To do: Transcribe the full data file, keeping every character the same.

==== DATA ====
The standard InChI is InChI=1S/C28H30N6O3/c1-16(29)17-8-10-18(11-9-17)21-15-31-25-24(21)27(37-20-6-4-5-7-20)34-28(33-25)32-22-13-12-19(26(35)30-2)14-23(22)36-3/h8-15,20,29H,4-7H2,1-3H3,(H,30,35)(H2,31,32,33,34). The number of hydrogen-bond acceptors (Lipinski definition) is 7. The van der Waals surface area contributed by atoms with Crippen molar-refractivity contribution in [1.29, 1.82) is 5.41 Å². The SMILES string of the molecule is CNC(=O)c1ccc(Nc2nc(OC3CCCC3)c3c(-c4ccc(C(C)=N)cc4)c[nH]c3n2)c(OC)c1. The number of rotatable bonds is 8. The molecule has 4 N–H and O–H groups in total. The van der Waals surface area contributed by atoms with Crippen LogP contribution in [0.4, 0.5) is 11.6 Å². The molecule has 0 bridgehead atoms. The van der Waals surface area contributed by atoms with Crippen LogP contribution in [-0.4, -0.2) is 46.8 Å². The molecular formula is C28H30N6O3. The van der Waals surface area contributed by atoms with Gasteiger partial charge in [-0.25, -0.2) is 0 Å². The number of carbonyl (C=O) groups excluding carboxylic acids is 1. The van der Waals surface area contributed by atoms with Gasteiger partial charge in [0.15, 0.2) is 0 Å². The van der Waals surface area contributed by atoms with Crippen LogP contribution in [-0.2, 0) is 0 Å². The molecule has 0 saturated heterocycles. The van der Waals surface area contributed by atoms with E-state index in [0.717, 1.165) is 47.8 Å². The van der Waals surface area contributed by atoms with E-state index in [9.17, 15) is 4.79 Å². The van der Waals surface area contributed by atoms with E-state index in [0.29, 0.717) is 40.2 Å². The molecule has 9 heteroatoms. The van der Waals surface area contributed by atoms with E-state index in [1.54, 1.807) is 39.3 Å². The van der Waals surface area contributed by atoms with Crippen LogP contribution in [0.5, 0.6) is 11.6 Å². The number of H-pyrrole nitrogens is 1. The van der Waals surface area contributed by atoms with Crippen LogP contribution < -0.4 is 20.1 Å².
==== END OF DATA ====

The standard InChI is InChI=1S/C28H30N6O3/c1-16(29)17-8-10-18(11-9-17)21-15-31-25-24(21)27(37-20-6-4-5-7-20)34-28(33-25)32-22-13-12-19(26(35)30-2)14-23(22)36-3/h8-15,20,29H,4-7H2,1-3H3,(H,30,35)(H2,31,32,33,34). The number of hydrogen-bond acceptors (Lipinski definition) is 7. The van der Waals surface area contributed by atoms with Crippen molar-refractivity contribution in [1.29, 1.82) is 5.41 Å². The SMILES string of the molecule is CNC(=O)c1ccc(Nc2nc(OC3CCCC3)c3c(-c4ccc(C(C)=N)cc4)c[nH]c3n2)c(OC)c1. The number of rotatable bonds is 8. The molecule has 4 N–H and O–H groups in total. The van der Waals surface area contributed by atoms with Crippen LogP contribution in [0.4, 0.5) is 11.6 Å². The molecule has 0 bridgehead atoms. The van der Waals surface area contributed by atoms with Crippen LogP contribution in [-0.4, -0.2) is 46.8 Å². The molecular formula is C28H30N6O3. The van der Waals surface area contributed by atoms with Gasteiger partial charge in [-0.25, -0.2) is 0 Å². The number of carbonyl (C=O) groups excluding carboxylic acids is 1. The van der Waals surface area contributed by atoms with Gasteiger partial charge in [0.15, 0.2) is 0 Å². The van der Waals surface area contributed by atoms with Crippen LogP contribution in [-0.2, 0) is 0 Å². The molecule has 0 saturated heterocycles. The van der Waals surface area contributed by atoms with E-state index in [0.717, 1.165) is 47.8 Å². The van der Waals surface area contributed by atoms with E-state index in [9.17, 15) is 4.79 Å². The van der Waals surface area contributed by atoms with E-state index in [0.29, 0.717) is 40.2 Å². The molecule has 9 heteroatoms. The van der Waals surface area contributed by atoms with E-state index in [1.54, 1.807) is 39.3 Å². The van der Waals surface area contributed by atoms with Crippen LogP contribution in [0.5, 0.6) is 11.6 Å². The number of H-pyrrole nitrogens is 1. The van der Waals surface area contributed by atoms with Crippen LogP contribution < -0.4 is 20.1 Å².